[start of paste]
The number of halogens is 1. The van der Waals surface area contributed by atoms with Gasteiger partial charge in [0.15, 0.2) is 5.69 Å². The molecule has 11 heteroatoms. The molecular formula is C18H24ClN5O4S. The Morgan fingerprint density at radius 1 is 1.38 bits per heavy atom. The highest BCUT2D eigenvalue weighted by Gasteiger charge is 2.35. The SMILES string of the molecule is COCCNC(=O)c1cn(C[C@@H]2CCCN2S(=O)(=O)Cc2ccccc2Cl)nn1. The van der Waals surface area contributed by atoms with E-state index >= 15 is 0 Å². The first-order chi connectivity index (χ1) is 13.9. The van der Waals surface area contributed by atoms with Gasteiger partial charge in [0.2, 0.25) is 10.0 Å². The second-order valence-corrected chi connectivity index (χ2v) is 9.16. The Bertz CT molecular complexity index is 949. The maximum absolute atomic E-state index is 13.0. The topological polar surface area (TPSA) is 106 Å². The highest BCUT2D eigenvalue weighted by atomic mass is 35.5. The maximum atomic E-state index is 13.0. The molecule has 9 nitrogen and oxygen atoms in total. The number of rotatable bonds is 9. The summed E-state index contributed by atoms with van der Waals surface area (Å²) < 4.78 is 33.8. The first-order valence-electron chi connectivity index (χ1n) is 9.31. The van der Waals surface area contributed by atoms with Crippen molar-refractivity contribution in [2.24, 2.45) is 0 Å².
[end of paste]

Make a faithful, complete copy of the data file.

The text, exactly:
The number of halogens is 1. The van der Waals surface area contributed by atoms with Gasteiger partial charge in [0.15, 0.2) is 5.69 Å². The molecule has 11 heteroatoms. The molecular formula is C18H24ClN5O4S. The Morgan fingerprint density at radius 1 is 1.38 bits per heavy atom. The highest BCUT2D eigenvalue weighted by Gasteiger charge is 2.35. The SMILES string of the molecule is COCCNC(=O)c1cn(C[C@@H]2CCCN2S(=O)(=O)Cc2ccccc2Cl)nn1. The van der Waals surface area contributed by atoms with E-state index >= 15 is 0 Å². The first-order chi connectivity index (χ1) is 13.9. The van der Waals surface area contributed by atoms with Gasteiger partial charge in [0.2, 0.25) is 10.0 Å². The second-order valence-corrected chi connectivity index (χ2v) is 9.16. The Bertz CT molecular complexity index is 949. The maximum absolute atomic E-state index is 13.0. The topological polar surface area (TPSA) is 106 Å². The highest BCUT2D eigenvalue weighted by atomic mass is 35.5. The maximum atomic E-state index is 13.0. The molecule has 9 nitrogen and oxygen atoms in total. The number of rotatable bonds is 9. The summed E-state index contributed by atoms with van der Waals surface area (Å²) < 4.78 is 33.8. The first-order valence-electron chi connectivity index (χ1n) is 9.31. The van der Waals surface area contributed by atoms with Crippen molar-refractivity contribution in [2.24, 2.45) is 0 Å².